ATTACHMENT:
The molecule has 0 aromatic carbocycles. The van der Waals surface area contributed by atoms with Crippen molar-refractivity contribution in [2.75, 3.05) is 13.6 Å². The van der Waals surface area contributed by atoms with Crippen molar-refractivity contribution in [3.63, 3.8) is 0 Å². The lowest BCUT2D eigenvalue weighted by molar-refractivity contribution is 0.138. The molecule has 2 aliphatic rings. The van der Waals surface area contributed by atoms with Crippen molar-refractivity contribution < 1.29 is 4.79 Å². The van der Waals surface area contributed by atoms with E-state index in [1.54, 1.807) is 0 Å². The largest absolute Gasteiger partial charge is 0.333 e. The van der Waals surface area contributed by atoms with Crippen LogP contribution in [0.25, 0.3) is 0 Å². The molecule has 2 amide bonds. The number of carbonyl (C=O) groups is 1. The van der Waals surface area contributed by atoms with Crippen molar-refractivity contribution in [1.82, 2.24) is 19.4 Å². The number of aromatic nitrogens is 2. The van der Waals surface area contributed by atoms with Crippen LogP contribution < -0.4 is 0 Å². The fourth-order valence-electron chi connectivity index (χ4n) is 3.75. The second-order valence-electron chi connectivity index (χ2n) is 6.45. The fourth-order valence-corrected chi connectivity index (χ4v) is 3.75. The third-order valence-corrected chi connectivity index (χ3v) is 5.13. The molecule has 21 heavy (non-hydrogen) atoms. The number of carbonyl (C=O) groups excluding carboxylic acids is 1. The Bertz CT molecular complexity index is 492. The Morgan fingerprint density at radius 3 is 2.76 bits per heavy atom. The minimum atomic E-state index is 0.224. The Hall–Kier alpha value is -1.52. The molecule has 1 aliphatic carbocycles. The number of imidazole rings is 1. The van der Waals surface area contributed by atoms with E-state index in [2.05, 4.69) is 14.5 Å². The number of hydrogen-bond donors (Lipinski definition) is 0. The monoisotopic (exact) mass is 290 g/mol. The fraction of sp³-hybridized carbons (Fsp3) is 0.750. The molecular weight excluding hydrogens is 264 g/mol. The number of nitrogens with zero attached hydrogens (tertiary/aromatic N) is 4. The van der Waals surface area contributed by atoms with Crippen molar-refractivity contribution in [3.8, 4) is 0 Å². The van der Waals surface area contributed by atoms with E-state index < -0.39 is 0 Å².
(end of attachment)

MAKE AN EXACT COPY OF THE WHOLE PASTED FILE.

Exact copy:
The molecule has 0 aromatic carbocycles. The van der Waals surface area contributed by atoms with Crippen molar-refractivity contribution in [2.75, 3.05) is 13.6 Å². The van der Waals surface area contributed by atoms with Crippen molar-refractivity contribution in [3.63, 3.8) is 0 Å². The lowest BCUT2D eigenvalue weighted by molar-refractivity contribution is 0.138. The molecule has 2 aliphatic rings. The van der Waals surface area contributed by atoms with Crippen molar-refractivity contribution < 1.29 is 4.79 Å². The van der Waals surface area contributed by atoms with E-state index in [1.54, 1.807) is 0 Å². The largest absolute Gasteiger partial charge is 0.333 e. The van der Waals surface area contributed by atoms with Crippen LogP contribution in [0.25, 0.3) is 0 Å². The molecule has 2 amide bonds. The number of carbonyl (C=O) groups is 1. The van der Waals surface area contributed by atoms with Crippen molar-refractivity contribution in [1.82, 2.24) is 19.4 Å². The number of aromatic nitrogens is 2. The van der Waals surface area contributed by atoms with Crippen LogP contribution < -0.4 is 0 Å². The fourth-order valence-electron chi connectivity index (χ4n) is 3.75. The second-order valence-electron chi connectivity index (χ2n) is 6.45. The fourth-order valence-corrected chi connectivity index (χ4v) is 3.75. The third-order valence-corrected chi connectivity index (χ3v) is 5.13. The molecule has 21 heavy (non-hydrogen) atoms. The number of carbonyl (C=O) groups excluding carboxylic acids is 1. The Bertz CT molecular complexity index is 492. The Morgan fingerprint density at radius 3 is 2.76 bits per heavy atom. The minimum atomic E-state index is 0.224. The Hall–Kier alpha value is -1.52. The molecule has 1 aliphatic carbocycles. The number of imidazole rings is 1. The van der Waals surface area contributed by atoms with E-state index in [2.05, 4.69) is 14.5 Å². The number of hydrogen-bond donors (Lipinski definition) is 0. The monoisotopic (exact) mass is 290 g/mol. The fraction of sp³-hybridized carbons (Fsp3) is 0.750. The molecular weight excluding hydrogens is 264 g/mol. The number of nitrogens with zero attached hydrogens (tertiary/aromatic N) is 4. The van der Waals surface area contributed by atoms with Crippen molar-refractivity contribution in [3.8, 4) is 0 Å². The van der Waals surface area contributed by atoms with E-state index < -0.39 is 0 Å².